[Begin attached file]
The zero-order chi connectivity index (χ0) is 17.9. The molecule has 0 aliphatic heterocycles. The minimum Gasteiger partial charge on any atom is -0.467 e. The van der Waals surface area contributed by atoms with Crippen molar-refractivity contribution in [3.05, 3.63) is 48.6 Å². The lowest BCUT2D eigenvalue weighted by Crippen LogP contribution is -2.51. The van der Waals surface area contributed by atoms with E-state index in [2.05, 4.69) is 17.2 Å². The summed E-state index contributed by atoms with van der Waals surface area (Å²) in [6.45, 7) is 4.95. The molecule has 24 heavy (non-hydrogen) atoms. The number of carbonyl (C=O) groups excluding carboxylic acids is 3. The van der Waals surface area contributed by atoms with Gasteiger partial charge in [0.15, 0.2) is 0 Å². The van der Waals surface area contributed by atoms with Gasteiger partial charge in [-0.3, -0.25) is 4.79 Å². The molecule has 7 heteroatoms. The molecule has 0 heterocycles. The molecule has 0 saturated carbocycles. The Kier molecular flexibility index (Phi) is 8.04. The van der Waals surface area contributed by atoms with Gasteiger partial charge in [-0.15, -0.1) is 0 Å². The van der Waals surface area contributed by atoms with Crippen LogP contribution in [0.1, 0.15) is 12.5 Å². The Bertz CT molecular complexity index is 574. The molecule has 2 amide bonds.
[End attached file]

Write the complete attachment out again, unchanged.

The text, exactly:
The zero-order chi connectivity index (χ0) is 17.9. The molecule has 0 aliphatic heterocycles. The minimum Gasteiger partial charge on any atom is -0.467 e. The van der Waals surface area contributed by atoms with Crippen molar-refractivity contribution in [3.05, 3.63) is 48.6 Å². The lowest BCUT2D eigenvalue weighted by Crippen LogP contribution is -2.51. The van der Waals surface area contributed by atoms with E-state index in [2.05, 4.69) is 17.2 Å². The summed E-state index contributed by atoms with van der Waals surface area (Å²) in [6.45, 7) is 4.95. The molecule has 24 heavy (non-hydrogen) atoms. The number of carbonyl (C=O) groups excluding carboxylic acids is 3. The van der Waals surface area contributed by atoms with Gasteiger partial charge in [0.15, 0.2) is 0 Å². The van der Waals surface area contributed by atoms with Gasteiger partial charge in [-0.3, -0.25) is 4.79 Å². The molecule has 7 heteroatoms. The molecule has 0 heterocycles. The molecule has 0 saturated carbocycles. The Kier molecular flexibility index (Phi) is 8.04. The van der Waals surface area contributed by atoms with Gasteiger partial charge in [-0.15, -0.1) is 0 Å². The van der Waals surface area contributed by atoms with Crippen LogP contribution in [0.1, 0.15) is 12.5 Å². The Bertz CT molecular complexity index is 574. The molecule has 2 amide bonds.